After several years of producing theater this way, City Lit made the leap from staged readings to full productions with Aprill's 1985 version of A Tale of Two Cities.
"Originally that was supposed to be a co-production with Pegasus Players," recalls Richard, who joined the company during this production, "but then it was put on hold when Pegasus moved to Truman College. And then, for reasons I do not know, [the show] didn't happen at all--but Arnie [Aprill] already had a full cast, was already in rehearsal, so we staged the show in the Stormfield Theater."
The production proved to be City Lit first real hit, and soon the group became well-known as much for full productions of literary works as for their chamber performances. The years that followed brought more hits, most notably Aprill's 1989 adaptation of Linda Barry's novel The Good Times are Killing Me.
"That was a big breakout hit for us," Richard recalls. "It ran for a year, first at Live Bait, where it first opened, then at Body Politic, and finally at the Halsted Street Theater Center." During this time, the company was gaining momentum and, more importantly, increasing its credibility with the press and the public.
Great momentum brought great advantages. First, City Lit had a regular space--Live Bait shared its stage--and an unofficial ensemble of talented theater people began to grow. "We had a loose family of folks back then," Richard remembers, "who would meet every weekend. It was like some weird Quaker ritual. We would pass books around and read to each other."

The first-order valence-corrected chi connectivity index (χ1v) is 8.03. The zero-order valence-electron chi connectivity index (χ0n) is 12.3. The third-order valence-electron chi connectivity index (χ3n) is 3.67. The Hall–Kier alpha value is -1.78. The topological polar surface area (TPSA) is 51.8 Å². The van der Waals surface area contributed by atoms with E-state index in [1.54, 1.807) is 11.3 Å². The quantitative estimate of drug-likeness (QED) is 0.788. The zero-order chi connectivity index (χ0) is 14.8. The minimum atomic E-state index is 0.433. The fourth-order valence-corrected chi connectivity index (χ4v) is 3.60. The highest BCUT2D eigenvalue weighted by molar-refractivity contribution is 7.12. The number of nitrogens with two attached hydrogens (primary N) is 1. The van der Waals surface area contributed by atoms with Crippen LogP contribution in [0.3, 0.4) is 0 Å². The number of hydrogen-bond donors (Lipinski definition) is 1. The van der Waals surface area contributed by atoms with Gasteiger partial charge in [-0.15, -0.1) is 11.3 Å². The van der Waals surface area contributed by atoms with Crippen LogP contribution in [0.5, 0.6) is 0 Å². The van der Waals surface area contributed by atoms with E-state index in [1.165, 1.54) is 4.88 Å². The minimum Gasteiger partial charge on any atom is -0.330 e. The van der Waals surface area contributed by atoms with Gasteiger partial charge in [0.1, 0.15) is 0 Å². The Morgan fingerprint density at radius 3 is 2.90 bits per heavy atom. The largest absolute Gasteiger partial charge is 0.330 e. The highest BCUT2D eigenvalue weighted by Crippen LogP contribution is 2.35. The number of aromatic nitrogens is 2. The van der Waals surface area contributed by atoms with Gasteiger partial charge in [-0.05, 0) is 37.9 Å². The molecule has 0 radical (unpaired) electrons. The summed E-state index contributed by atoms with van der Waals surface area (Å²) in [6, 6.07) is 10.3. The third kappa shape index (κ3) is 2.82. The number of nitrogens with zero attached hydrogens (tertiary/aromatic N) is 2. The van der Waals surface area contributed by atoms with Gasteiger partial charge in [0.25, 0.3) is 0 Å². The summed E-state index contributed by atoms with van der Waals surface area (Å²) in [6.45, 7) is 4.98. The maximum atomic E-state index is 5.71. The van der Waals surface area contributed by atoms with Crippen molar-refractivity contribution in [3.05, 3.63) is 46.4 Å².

Aprill and Richard were both attracted to the fiction of Raymond Carver and had been trying to get permission to do stage versions of his work, finally getting stymied by an independent filmmaker who owned the rights to the writer's prose. Richard then looked at Carver's poetry and, at one of those meetings, introduced that aspect of Carver's work to the group. Sensing the underlying narrative in Carver's poetry, Richard wrote to Carver's estate (administered by Carver's widow, poet Tess Gallagher) and quickly landed the appropriate rights. Richard then began working on a two-hander that became The Hero's Journey.
"[When] we opened it was part of a poetry and performance series at Live Bait. We thought this was going to be the tiniest, riskiest experiment. And it just took off." Originally scheduled for a four-week run,